Lima, Jun 21 (EFE).- Keiko Fujimori on Monday was spared from returning to prison for alleged money laundering in the middle of her campaign to overturn the result of Peru’s recent presidential election won by the leftist Pedro Castillo.
Fujimori will remain on probation, but was warned by Judge Víctor Zúñiga of the Fourth National Preparatory Investigation Court Specialized in Organized Crime and Corruption for having failed to comply with the judicial requirement not to meet with witnesses in her case.
The magistrate rejected the request of anti-corruption prosecutor José Domingo Pérez that she return to jail despite the fact that he considered she had breached the conditions of her freedom.
Among the conditions of the probation that allowed Fujimori out of jail in May 2020 after spending 15 months in pretrial detention, was that she not meet or communicate with other defendants or witnesses in the case.
However, she appeared publicly on repeated occasions during the recent electoral campaign with the lawyer and spokesman for her Popular Force party, Miguel Ángel Torres, who is included in the case as a witness.
In her eagerness to denounce what she claims is electoral fraud against her, Fujimori has also met in recent days with the lawyer and leader of the Christian People’s Party (PPC) Lourdes Flores, another witness.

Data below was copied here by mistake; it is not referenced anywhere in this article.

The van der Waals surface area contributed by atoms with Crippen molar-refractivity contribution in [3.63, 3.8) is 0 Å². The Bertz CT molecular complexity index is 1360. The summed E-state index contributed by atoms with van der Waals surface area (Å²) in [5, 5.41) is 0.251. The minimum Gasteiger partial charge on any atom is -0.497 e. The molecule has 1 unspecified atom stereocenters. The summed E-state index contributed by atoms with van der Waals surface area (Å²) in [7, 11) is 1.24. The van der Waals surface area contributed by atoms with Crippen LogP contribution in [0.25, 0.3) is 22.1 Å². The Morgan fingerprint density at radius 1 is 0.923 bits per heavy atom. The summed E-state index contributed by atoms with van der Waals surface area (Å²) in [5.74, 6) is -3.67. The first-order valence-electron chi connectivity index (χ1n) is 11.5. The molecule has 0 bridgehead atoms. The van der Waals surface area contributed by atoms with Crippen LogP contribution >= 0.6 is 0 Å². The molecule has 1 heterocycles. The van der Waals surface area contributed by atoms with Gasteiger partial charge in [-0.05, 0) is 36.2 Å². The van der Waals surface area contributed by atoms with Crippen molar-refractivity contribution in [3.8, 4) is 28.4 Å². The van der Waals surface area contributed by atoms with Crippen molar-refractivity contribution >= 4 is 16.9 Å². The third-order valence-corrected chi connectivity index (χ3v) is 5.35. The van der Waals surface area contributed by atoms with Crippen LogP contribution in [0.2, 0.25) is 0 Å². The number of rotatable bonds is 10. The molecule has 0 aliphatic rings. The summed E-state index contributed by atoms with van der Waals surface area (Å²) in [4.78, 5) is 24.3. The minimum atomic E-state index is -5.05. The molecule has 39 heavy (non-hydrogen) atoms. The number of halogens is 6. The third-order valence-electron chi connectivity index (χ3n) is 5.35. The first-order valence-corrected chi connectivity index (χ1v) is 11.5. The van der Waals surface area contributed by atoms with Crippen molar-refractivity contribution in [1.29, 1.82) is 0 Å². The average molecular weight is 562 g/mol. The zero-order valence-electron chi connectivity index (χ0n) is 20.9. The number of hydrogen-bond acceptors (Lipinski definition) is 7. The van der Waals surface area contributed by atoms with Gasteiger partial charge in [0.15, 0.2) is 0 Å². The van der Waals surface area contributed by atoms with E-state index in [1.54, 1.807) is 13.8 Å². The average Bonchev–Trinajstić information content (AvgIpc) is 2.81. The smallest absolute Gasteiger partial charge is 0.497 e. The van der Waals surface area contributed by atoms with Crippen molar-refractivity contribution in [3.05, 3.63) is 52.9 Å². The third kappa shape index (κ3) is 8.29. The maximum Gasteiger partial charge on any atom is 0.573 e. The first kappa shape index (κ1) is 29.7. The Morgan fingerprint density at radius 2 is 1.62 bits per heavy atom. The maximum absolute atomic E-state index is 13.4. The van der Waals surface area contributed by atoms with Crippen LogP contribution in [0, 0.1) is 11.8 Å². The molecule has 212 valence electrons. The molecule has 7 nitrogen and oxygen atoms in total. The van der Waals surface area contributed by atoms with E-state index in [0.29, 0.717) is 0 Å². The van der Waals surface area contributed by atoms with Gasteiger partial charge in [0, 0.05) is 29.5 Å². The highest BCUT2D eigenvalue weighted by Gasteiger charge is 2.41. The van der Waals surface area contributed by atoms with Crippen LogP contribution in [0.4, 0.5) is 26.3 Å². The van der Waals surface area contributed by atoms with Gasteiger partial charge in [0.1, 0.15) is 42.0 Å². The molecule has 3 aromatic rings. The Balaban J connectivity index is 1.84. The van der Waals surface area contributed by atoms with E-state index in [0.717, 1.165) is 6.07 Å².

However, Fujimori’s lawyer, Giulliana Loza said she could have a relationship with both of them because they are not witnesses for allegedly having made false donations to Fujimori’s party, an argument that was rejected by the judge.
For more than four years, Fujimori has been accused of money laundering in the irregular financing of her electoral campaigns for the presidency in the 2011 and 2016 elections.
According to the investigation, which has been completed but it is yet to be announced whether a trial will go ahead, Fujimori and her party hid millions in donations from large companies in fictitious accounting that contained numerous private donors.
Fujimori criticized that the prosecutor requested her return to prison the same day that she announced that he would seek the annulment of more than 200,000 votes from Andean areas where Castillo has won widely, and that she claims without proof have been the subject of fraud.
With all votes counted, Castillo is the virtual president-elect, having surpassed Fujimori by just 44,000 votes, with 50.12 percent compared to 49.87 percent for the right-wing candidate.
All electoral observation missions such as the Organization of American States and the Inter-American Union of Electoral Organizations have ruled out fraud and have not found serious irregularities.
This has been backed by an analysis of the electoral records carried out by the pollster Ipsos, which has determined that there is no evidence of “systematic fraud” at the polling stations as claimed by Fujimori. EFE